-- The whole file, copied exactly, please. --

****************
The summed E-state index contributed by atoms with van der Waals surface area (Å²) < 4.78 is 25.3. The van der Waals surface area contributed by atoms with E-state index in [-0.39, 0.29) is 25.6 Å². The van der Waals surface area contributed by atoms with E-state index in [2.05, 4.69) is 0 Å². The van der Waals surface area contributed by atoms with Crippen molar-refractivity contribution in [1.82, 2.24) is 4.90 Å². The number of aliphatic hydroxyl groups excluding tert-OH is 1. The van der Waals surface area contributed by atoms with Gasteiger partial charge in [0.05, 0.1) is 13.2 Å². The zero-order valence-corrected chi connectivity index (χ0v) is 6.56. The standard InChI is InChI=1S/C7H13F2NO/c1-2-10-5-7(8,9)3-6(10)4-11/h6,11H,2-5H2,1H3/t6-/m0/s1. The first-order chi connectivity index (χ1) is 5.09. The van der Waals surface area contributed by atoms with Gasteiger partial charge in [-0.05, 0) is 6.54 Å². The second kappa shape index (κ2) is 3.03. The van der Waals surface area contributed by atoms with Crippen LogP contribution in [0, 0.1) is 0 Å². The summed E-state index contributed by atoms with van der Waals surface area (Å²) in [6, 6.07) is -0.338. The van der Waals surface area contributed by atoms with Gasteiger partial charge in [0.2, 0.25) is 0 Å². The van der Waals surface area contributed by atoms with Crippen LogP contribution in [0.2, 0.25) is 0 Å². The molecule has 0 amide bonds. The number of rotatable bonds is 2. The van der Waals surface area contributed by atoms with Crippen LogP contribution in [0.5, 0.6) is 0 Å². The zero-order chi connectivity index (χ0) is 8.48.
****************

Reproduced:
The summed E-state index contributed by atoms with van der Waals surface area (Å²) < 4.78 is 25.3. The van der Waals surface area contributed by atoms with E-state index in [-0.39, 0.29) is 25.6 Å². The van der Waals surface area contributed by atoms with E-state index in [2.05, 4.69) is 0 Å². The van der Waals surface area contributed by atoms with Crippen molar-refractivity contribution in [1.82, 2.24) is 4.90 Å². The number of aliphatic hydroxyl groups excluding tert-OH is 1. The van der Waals surface area contributed by atoms with Gasteiger partial charge in [0.05, 0.1) is 13.2 Å². The zero-order valence-corrected chi connectivity index (χ0v) is 6.56. The standard InChI is InChI=1S/C7H13F2NO/c1-2-10-5-7(8,9)3-6(10)4-11/h6,11H,2-5H2,1H3/t6-/m0/s1. The first-order chi connectivity index (χ1) is 5.09. The van der Waals surface area contributed by atoms with Gasteiger partial charge in [-0.05, 0) is 6.54 Å². The second kappa shape index (κ2) is 3.03. The van der Waals surface area contributed by atoms with Crippen LogP contribution in [0, 0.1) is 0 Å². The summed E-state index contributed by atoms with van der Waals surface area (Å²) in [6, 6.07) is -0.338. The van der Waals surface area contributed by atoms with Gasteiger partial charge in [0.2, 0.25) is 0 Å². The van der Waals surface area contributed by atoms with Crippen LogP contribution in [0.2, 0.25) is 0 Å². The molecule has 0 amide bonds. The number of rotatable bonds is 2. The van der Waals surface area contributed by atoms with Crippen LogP contribution in [0.5, 0.6) is 0 Å². The zero-order chi connectivity index (χ0) is 8.48.